Joan: The feelings are in the sonqo and the emotions are in the qosqo, right? So, when we experience all the roiling emotions of humanness, particularly those that might be heavy or cause us to create hucha, we would “clean” our qosqo nawi. And khuyay, as a passion that is a one-pointed and directed engagement, is the main capacity at the qosqo. So, does khuyay have any connection to what we call our “emotions”?
Don Juan: Yes, khyuay means “affection,” and we can call it passion, but in the sense of when you are driven by your affections and passions, you are engaged. But what you are calling the emotions . . . we are not going to use the term “emotions.” We are going to use the proper term in the Andean tradition, which is khuyay. In the qosqo ñawi, it is khuyay. But [for us in the West, with our yachay] to understand khuyay, we can be more accurate and call it “emotional intelligence.”
Don Ivan: Emotional intelligence is what you affect when you clean the hucha in your qosqo. Sometimes people confuse things: they think love is khuyay or mistake khyuay for love. It is not so. For example, the will to control your loved one is not really love. If you think, “If you leave me, I am going to die,” then you will have to cling to me. So, in this kind of love, an emotional love, there is control: when I love you, I tend to want to or need to control you.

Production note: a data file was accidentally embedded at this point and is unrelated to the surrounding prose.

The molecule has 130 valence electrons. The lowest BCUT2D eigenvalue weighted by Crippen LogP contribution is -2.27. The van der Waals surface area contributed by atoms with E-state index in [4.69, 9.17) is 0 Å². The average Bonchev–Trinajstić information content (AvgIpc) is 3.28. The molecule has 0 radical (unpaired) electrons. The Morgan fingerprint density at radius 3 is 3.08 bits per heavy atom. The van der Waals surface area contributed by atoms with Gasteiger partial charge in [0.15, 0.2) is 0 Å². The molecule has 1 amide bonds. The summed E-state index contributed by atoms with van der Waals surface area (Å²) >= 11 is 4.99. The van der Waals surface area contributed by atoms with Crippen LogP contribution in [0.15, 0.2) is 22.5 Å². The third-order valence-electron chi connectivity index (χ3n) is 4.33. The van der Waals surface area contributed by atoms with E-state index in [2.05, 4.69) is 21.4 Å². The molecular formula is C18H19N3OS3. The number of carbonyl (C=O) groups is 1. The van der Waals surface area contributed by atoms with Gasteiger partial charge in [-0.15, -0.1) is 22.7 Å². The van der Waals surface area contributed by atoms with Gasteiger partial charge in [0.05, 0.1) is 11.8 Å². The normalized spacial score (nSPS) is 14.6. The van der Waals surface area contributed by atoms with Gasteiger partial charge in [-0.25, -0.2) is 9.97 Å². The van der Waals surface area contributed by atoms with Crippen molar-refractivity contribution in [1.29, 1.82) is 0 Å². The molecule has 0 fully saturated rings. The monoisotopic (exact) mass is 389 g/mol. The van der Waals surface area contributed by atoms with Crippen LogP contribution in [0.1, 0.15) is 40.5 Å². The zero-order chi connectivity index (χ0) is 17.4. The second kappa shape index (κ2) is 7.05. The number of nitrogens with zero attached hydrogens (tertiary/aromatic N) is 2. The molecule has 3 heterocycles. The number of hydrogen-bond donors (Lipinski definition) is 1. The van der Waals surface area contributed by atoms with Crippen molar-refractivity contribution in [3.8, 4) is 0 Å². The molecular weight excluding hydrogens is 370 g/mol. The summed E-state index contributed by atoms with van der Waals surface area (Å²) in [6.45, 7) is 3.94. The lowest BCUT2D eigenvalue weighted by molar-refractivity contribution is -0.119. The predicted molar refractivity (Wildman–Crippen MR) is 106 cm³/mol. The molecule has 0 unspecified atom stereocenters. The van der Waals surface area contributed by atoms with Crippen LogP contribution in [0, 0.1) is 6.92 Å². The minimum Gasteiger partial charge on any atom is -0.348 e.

I think you can define khuyay as a path. It is an attachment. It’s how you drive the energy. It’s an attachment like a seqe [cord of energy, stream of energy]. If you create a cord with something or someone, it can be light or heavy. It might be very strong and you are attached to that person with, as I said before, a sense of needing that person, or control. So, when you are overly attached to a person that can create a lot of problems. But, on the other hand, it can be positive. Like to be attached to your work, your writing, your art . . . that is passion, or khuyay, as a positive thing.
Joan: So, to bring this together: in this sense kuhyay as passion can be either a healthy or unhealthy attachment. And it our attachment that can cause us to produce sami or hucha. We can attach in a healthy way or we can be become a slave to an attachment, whether that is a person or to our work, a belief, or a cause, correct?
Don Ivan: Yes. Generally speaking, khuyay is to create bonds with things, to connect with things. That can be heavy or light.
Don Juan: When I met don Benito, he triggered in me a passion for the Andean tradition. He sent me to Q’ero, to do this and do that. For years and years, I applied myself to these things, [learning the tradition]. My curiosity and passion helped me to do that.
Don Ivan: It matters how you drive your khuyay. It’s energy and you create seqes and bind with something. It’s an attachment, a seqe. If you create a very strong cord with something and you are attached to that . . . in one case it [your khuyay] creates bonds with really amazing things, but it can also produce a lot of problems.
Joan: It can depend on the quality of your ayni.
Don Juan: Images of the tradition are based in bubbles and cords [poq’pos and seqes]. You are the center of the seqes. You are responsible for them. In life, [it is] ayni from you to others and others to you.